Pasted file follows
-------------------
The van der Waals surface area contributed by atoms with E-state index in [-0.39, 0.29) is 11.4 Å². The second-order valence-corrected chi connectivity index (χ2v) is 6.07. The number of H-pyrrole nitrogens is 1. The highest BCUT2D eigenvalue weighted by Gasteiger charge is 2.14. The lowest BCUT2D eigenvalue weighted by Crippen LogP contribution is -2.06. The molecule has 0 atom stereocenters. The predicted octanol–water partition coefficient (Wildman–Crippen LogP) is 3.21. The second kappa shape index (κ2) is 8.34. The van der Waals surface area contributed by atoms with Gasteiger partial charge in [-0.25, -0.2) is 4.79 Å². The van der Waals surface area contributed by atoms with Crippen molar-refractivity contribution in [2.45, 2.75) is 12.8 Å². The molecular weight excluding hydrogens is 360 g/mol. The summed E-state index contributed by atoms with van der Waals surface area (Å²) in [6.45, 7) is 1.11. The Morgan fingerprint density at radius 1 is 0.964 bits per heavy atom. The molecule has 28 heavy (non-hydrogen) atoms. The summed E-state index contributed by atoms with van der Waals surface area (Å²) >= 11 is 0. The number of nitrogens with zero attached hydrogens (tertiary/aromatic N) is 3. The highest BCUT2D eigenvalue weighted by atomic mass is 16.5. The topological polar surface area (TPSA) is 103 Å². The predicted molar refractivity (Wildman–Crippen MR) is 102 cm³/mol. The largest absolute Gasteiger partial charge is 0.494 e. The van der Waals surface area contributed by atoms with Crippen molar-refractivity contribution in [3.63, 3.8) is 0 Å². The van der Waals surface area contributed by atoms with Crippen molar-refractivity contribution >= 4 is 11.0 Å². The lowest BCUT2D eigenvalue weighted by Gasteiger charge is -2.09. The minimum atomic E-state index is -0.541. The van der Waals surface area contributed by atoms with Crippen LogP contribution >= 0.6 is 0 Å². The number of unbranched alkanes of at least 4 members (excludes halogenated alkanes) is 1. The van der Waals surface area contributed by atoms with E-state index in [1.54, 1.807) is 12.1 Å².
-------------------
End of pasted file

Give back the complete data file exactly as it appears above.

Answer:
The van der Waals surface area contributed by atoms with E-state index in [-0.39, 0.29) is 11.4 Å². The second-order valence-corrected chi connectivity index (χ2v) is 6.07. The number of H-pyrrole nitrogens is 1. The highest BCUT2D eigenvalue weighted by Gasteiger charge is 2.14. The lowest BCUT2D eigenvalue weighted by Crippen LogP contribution is -2.06. The molecule has 0 atom stereocenters. The predicted octanol–water partition coefficient (Wildman–Crippen LogP) is 3.21. The second kappa shape index (κ2) is 8.34. The van der Waals surface area contributed by atoms with Gasteiger partial charge in [-0.25, -0.2) is 4.79 Å². The van der Waals surface area contributed by atoms with Crippen molar-refractivity contribution in [2.45, 2.75) is 12.8 Å². The molecular weight excluding hydrogens is 360 g/mol. The summed E-state index contributed by atoms with van der Waals surface area (Å²) in [6.45, 7) is 1.11. The Morgan fingerprint density at radius 1 is 0.964 bits per heavy atom. The molecule has 28 heavy (non-hydrogen) atoms. The summed E-state index contributed by atoms with van der Waals surface area (Å²) >= 11 is 0. The number of nitrogens with zero attached hydrogens (tertiary/aromatic N) is 3. The highest BCUT2D eigenvalue weighted by atomic mass is 16.5. The topological polar surface area (TPSA) is 103 Å². The predicted molar refractivity (Wildman–Crippen MR) is 102 cm³/mol. The largest absolute Gasteiger partial charge is 0.494 e. The van der Waals surface area contributed by atoms with Crippen molar-refractivity contribution in [3.63, 3.8) is 0 Å². The van der Waals surface area contributed by atoms with Crippen molar-refractivity contribution >= 4 is 11.0 Å². The lowest BCUT2D eigenvalue weighted by Gasteiger charge is -2.09. The minimum atomic E-state index is -0.541. The van der Waals surface area contributed by atoms with Crippen LogP contribution >= 0.6 is 0 Å². The number of unbranched alkanes of at least 4 members (excludes halogenated alkanes) is 1. The van der Waals surface area contributed by atoms with E-state index in [1.54, 1.807) is 12.1 Å².